Homeowners in Gibsonville’s Sullivan Court neighborhood pleaded with the town’s board of aldermen to reject a developer’s proposed expansion of a townhome development when the board held a public hearing Monday night.
While the project’s original site plan was approved in March 2019, the property, located at 962 Burlington Avenue near University Drive, has remained undeveloped. That site plan showed 55 townhomes on 8 acres of the 16-acre property. The other half of the property is considered unusable by the developer due to a small creek and flood plain.
This week, Joe Kupiec of CDI Builders asked the board to allow 26 more residences, making a total of 81, on the same amount of acreage. Presenting the revised site plan to the aldermen, he explained that the homes will have reduced square-footage, now in the 1,500 to 2,000 square-foot range. Each townhome is expected to have three bedrooms and at least two bathrooms, he added.
Although town meetings have had significantly lower turnout over the past year due to the pandemic, five homeowners from Sullivan Court, which backs up to the property, turned out to ask the board not to approve the revised site plan.
Each cited various reasons for their disapproval, from a fear of loss of privacy by Kathy Swanson to a multi-faceted argument by Cathy King, who explained in an emailed comment that the development would reduce her home’s value, mar the area’s scenery, worsen stormwater run-off, and cast out wildlife.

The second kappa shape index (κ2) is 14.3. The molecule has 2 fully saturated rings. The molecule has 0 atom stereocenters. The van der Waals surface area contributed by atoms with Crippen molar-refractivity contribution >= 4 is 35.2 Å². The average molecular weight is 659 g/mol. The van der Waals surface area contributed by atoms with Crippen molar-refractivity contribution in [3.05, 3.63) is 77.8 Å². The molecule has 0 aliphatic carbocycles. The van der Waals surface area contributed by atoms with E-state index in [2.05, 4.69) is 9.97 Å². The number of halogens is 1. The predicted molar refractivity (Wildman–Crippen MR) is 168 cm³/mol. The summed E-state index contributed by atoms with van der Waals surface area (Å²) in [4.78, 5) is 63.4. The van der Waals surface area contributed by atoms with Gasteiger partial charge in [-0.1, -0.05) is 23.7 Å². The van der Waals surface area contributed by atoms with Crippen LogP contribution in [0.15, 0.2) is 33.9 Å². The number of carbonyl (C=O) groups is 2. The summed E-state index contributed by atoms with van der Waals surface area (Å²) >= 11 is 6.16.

Another resident, who didn’t give his name at the podium, expressed concern over the developer’s lack of definite plans, referring to Kupiec’s broad square-footage range and estimate on the number of bedrooms and bathrooms.
The sentiment was shared by both the aldermen and the town’s planning board, the latter of which met February 18 and left town planner Brandon Parker with the impression that some of the board members’ questions — centered more on the individual units than the project as a whole — had gone unanswered. During that meeting, the planning board voted 4-to-1 to advise the board to approve the revised site plan; Patty Collins was opposed.
This week, the mayor’s initial suggestion to follow the planning board’s advice hung in the air, with mayor pro tem Mark Shepherd and alderman Yvonne Maizland saying they wanted more information on the proposed site plan before proceeding.
Moments later, alderman Clarence Owen motioned to approve the site plan revision, though it eventually died for lack of a second. The board ultimately decided to carry the item to its next meeting on March 15.
Other recent Gibsonville news coverage from The Alamance News/alamancenews.com:
Aldermen hire new attorney for the town (March 4 edition): https://alamancenews.com/gibsonville-board-hires-giles-as-town-attorney/
Alamance News publisher insists that aldermen’s deliberations on hiring an attorney should be done in open session. They disagree and proceed to 10-minute closed-door interview (February 18 edition): https://alamancenews.com/over-publishers-objection-that-deliberations-should-be-public-aldermen-go-behind-closed-doors-to-interview-potential-new-attorney-for-10-minutes/
Aldermen give developer final deadline – for the fourth time (Feb. 18 edition): https://alamancenews.com/gibsonville-aldermen-give-developer-another-4th-final-deadline-for-school-renovation/